means that any data item that is not directly linked to obtaining, realising or otherwise accomplishing the legitimate interests pursued is not processed lawfully. Necessity implies the need for a combined, fact-based assessment of the effectiveness of processing that data for the objective pursued and of whether processing that data is less intrusive for the rights of individuals compared to other options for achieving the same goal.
2. Existence of a legitimate interest: In order to be able to process data on the basis of Article 6(1)(f) GDPR, it is essential that the purpose pursued for that processing activity is for a legitimate interest, which can pertain to the controller or even to a third party. As the Article 29 Working Party explains in its guidance, the rule refers, generally, “to (any kind of) legitimate interest pursued by the controller (in any context)”
The interest must be real and present, something that corresponds with current activities or benefits that are expected in the very near future. It must be sufficiently clearly articulated to allow a balancing test to be carried out against the interests and fundamental rights of the data subject. And it must be legitimate, in the sense that it must be lawful, permitted by
applicable EU and national law.
The Preamble of the GDPR offers some examples of legitimate interests: preventing fraud13, direct marketing14, transmitting personal data within
a group of undertakings for internal administrative purposes including the processing of clients’ or employees’ personal data15, ensuring network and information security, including preventing unauthorised access to electronic communications networks and malicious code distribution and stopping ‘denial of service’ attacks and damage to computer and electronic
communication systems16. Regardless of these examples, it should once again be emphasised that any kind of legitimate interest pursued by the controller in any context can be taken into account for legitimising a processing activity under Article 6(1)(f). However, the other two conditions must also be met for the processing to be lawful under this ground:
necessity, detailed above, and the balancing exercise, detailed below.
3. Balancing exercise: Finally, the mere existence of a real and present, sufficiently articulated legitimate interest is not enough for the processing to be considered lawful under Article 6(1)(f) GDPR. The last element that needs to be complied with is a balancing test between those interests and the interests or fundamental rights and freedoms of the individuals whose data are processed. More weight is added to the latter if the data subject is a child.
Morrison Vicarious liability - Copy. Chesteru3a legitimateinterestassessment. 20180618 LIA recommendations. 20180618 LIA strategy planning. 20180618 LIA call recording. Legitimate interest assessment. Opinion22017ondataprocessingatwork-wp249. DD CCTV Legitimate Interests Assessment v0 2. DPN-Guidance-A4-Publication. Gdpr-guidance-legitimate-interests-sample-lia-template. How do we apply legitimate interests in practice? In detail What do we need to do in practice?
You need to assess each part of the three-part test, and document the outcome so that you can demonstrate that legitimate interests applies. We refer to this as a ‘legitimate interests assessment’ or LIA (although this terminology does not itself appear in the GDPR). An LIA is a type of light-touch risk assessment based on the specific context and circumstances of the processing. You need to record your LIA and the outcome. There is no one-size-fits-all approach to an LIA. Why do we need to do an LIA? There is no obligation in the GDPR to do an LIA, but it is best practice to conduct one and it is difficult to meet your obligations under the accountability principle without it. The LIA encourages you to ask yourself the right questions about your processing and objectively consider what the reasonable expectations of the individuals are and any impact of the processing on them.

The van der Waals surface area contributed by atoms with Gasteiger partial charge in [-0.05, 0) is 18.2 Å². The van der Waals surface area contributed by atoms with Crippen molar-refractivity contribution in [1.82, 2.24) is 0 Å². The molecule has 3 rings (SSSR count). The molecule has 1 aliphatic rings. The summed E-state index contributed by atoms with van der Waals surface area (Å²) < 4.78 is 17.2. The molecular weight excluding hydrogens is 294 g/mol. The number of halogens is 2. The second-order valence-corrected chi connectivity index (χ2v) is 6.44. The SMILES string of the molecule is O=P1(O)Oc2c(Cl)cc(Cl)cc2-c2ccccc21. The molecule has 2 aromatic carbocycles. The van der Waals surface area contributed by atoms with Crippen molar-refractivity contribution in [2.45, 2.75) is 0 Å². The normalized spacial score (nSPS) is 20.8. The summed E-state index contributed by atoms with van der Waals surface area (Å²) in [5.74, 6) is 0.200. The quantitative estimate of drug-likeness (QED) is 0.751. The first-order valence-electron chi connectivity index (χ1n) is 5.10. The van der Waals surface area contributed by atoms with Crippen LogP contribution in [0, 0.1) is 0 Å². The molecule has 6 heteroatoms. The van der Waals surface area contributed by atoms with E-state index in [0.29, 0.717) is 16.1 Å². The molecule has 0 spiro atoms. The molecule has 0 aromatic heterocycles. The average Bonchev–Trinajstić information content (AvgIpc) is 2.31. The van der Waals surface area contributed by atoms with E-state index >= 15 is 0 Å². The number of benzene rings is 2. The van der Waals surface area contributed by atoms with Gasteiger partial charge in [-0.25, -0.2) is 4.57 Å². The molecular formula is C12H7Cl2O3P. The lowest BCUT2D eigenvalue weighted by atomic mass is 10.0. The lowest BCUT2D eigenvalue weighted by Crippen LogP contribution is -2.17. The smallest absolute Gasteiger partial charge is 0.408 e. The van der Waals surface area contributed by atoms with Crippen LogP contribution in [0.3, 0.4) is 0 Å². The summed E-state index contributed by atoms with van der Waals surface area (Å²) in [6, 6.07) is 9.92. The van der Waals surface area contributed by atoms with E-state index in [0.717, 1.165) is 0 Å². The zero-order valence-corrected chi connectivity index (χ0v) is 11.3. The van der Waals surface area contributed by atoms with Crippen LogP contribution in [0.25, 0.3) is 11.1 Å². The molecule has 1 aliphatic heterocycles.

Conducting an LIA helps you ensure that your processing is lawful. 1. Full house at IAPP Brussels interested in Deciphering Legitimate Interests. Download our LI Report here! Can we use data for another purpose? Answer Yes, but only in some cases.
If your company/organisation has collected data on the basis of legitimate interest, a contract or vital interests it can be used for another purpose but only after checking that the new purpose is compatible with the original purpose. Consent-and-legitimate-interest_5ae1fbf5c6066. 2018 Legitimate Interests under GPPR Webinar May 9. Legitimate interests. At a glance Legitimate interests is the most flexible lawful basis for processing, but you cannot assume it will always be the most appropriate.It is likely to be most appropriate where you use people’s data in ways they would reasonably expect and which have a minimal privacy impact, or where there is a compelling justification for the processing.If you choose to rely on legitimate interests, you are taking on extra responsibility for considering and protecting people’s rights and interests.Public authorities can only rely on legitimate interests if they are processing for a legitimate reason other than performing their tasks as a public authority.There are three elements to the legitimate interests basis.
It helps to think of this as a three-part test. Checklists. Legitimate-Interests-and-Integrated-Risk-and-Benefits-Assessment. Legitimate Interest – GDPR EU.org. Deciphering_Legitimate_Interests_Under_the_GDPR. LIA iFriend.